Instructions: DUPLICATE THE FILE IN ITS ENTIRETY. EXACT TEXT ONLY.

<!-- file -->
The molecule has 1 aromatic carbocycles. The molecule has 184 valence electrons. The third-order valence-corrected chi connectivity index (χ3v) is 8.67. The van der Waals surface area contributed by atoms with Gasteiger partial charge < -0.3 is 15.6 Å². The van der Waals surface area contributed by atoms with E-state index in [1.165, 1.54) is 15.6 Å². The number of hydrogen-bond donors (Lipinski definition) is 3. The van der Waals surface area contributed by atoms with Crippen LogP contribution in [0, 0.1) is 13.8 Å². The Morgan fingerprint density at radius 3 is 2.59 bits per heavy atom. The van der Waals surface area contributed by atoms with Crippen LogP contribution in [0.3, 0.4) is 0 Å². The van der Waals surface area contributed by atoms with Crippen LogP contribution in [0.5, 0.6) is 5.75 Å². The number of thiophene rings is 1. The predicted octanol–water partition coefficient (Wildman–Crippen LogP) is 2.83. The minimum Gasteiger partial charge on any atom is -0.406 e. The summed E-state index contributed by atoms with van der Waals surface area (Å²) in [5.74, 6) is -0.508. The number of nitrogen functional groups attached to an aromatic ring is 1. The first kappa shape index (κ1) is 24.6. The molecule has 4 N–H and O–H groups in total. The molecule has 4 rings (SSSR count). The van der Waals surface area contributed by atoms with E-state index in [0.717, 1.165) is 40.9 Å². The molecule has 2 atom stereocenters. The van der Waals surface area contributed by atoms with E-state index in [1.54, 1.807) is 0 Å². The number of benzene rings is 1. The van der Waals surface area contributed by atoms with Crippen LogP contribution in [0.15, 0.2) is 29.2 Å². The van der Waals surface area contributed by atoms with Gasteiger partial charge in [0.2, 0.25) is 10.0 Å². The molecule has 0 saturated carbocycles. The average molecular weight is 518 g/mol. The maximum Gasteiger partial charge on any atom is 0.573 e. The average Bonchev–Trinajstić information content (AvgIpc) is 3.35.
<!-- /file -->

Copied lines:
The molecule has 1 aromatic carbocycles. The molecule has 184 valence electrons. The third-order valence-corrected chi connectivity index (χ3v) is 8.67. The van der Waals surface area contributed by atoms with Gasteiger partial charge < -0.3 is 15.6 Å². The van der Waals surface area contributed by atoms with E-state index in [1.165, 1.54) is 15.6 Å². The number of hydrogen-bond donors (Lipinski definition) is 3. The van der Waals surface area contributed by atoms with Crippen LogP contribution in [0, 0.1) is 13.8 Å². The Morgan fingerprint density at radius 3 is 2.59 bits per heavy atom. The van der Waals surface area contributed by atoms with Crippen LogP contribution in [0.3, 0.4) is 0 Å². The van der Waals surface area contributed by atoms with Crippen LogP contribution in [0.5, 0.6) is 5.75 Å². The number of thiophene rings is 1. The predicted octanol–water partition coefficient (Wildman–Crippen LogP) is 2.83. The minimum Gasteiger partial charge on any atom is -0.406 e. The summed E-state index contributed by atoms with van der Waals surface area (Å²) in [5.74, 6) is -0.508. The number of nitrogen functional groups attached to an aromatic ring is 1. The first kappa shape index (κ1) is 24.6. The molecule has 4 N–H and O–H groups in total. The molecule has 4 rings (SSSR count). The van der Waals surface area contributed by atoms with E-state index in [0.717, 1.165) is 40.9 Å². The molecule has 2 atom stereocenters. The van der Waals surface area contributed by atoms with E-state index in [1.54, 1.807) is 0 Å². The number of benzene rings is 1. The van der Waals surface area contributed by atoms with Crippen LogP contribution in [0.15, 0.2) is 29.2 Å². The van der Waals surface area contributed by atoms with Gasteiger partial charge in [0.2, 0.25) is 10.0 Å². The molecule has 0 saturated carbocycles. The average molecular weight is 518 g/mol. The maximum Gasteiger partial charge on any atom is 0.573 e. The average Bonchev–Trinajstić information content (AvgIpc) is 3.35.